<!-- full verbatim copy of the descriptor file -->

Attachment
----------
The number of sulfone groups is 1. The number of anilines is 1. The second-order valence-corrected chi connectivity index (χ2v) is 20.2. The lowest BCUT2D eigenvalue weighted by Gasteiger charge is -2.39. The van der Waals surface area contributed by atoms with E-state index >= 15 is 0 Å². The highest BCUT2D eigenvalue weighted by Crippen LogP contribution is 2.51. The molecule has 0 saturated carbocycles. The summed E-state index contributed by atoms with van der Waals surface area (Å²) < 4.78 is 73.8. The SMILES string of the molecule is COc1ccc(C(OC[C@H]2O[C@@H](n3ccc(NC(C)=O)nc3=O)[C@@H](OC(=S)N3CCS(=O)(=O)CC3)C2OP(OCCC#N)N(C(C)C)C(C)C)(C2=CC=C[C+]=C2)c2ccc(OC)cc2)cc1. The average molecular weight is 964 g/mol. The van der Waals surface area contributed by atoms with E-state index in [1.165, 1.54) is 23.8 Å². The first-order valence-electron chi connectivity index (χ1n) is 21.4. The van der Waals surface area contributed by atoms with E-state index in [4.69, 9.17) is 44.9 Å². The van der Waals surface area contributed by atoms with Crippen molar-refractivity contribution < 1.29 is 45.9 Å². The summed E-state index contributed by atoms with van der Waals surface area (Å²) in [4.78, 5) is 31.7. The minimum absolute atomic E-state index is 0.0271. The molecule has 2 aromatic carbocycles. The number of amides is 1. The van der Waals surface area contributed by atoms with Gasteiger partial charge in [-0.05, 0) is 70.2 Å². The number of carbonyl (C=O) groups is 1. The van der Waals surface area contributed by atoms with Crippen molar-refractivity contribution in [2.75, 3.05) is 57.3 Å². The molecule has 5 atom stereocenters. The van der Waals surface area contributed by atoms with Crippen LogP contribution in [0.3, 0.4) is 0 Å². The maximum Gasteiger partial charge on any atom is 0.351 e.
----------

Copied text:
The number of sulfone groups is 1. The number of anilines is 1. The second-order valence-corrected chi connectivity index (χ2v) is 20.2. The lowest BCUT2D eigenvalue weighted by Gasteiger charge is -2.39. The van der Waals surface area contributed by atoms with E-state index >= 15 is 0 Å². The highest BCUT2D eigenvalue weighted by Crippen LogP contribution is 2.51. The molecule has 0 saturated carbocycles. The summed E-state index contributed by atoms with van der Waals surface area (Å²) < 4.78 is 73.8. The SMILES string of the molecule is COc1ccc(C(OC[C@H]2O[C@@H](n3ccc(NC(C)=O)nc3=O)[C@@H](OC(=S)N3CCS(=O)(=O)CC3)C2OP(OCCC#N)N(C(C)C)C(C)C)(C2=CC=C[C+]=C2)c2ccc(OC)cc2)cc1. The average molecular weight is 964 g/mol. The van der Waals surface area contributed by atoms with E-state index in [1.165, 1.54) is 23.8 Å². The first-order valence-electron chi connectivity index (χ1n) is 21.4. The van der Waals surface area contributed by atoms with E-state index in [4.69, 9.17) is 44.9 Å². The van der Waals surface area contributed by atoms with Crippen molar-refractivity contribution < 1.29 is 45.9 Å². The summed E-state index contributed by atoms with van der Waals surface area (Å²) in [4.78, 5) is 31.7. The minimum absolute atomic E-state index is 0.0271. The molecule has 2 aromatic carbocycles. The number of amides is 1. The van der Waals surface area contributed by atoms with Gasteiger partial charge in [-0.05, 0) is 70.2 Å². The number of carbonyl (C=O) groups is 1. The van der Waals surface area contributed by atoms with Crippen molar-refractivity contribution in [2.75, 3.05) is 57.3 Å². The molecule has 5 atom stereocenters. The van der Waals surface area contributed by atoms with Crippen LogP contribution in [0.3, 0.4) is 0 Å². The maximum Gasteiger partial charge on any atom is 0.351 e.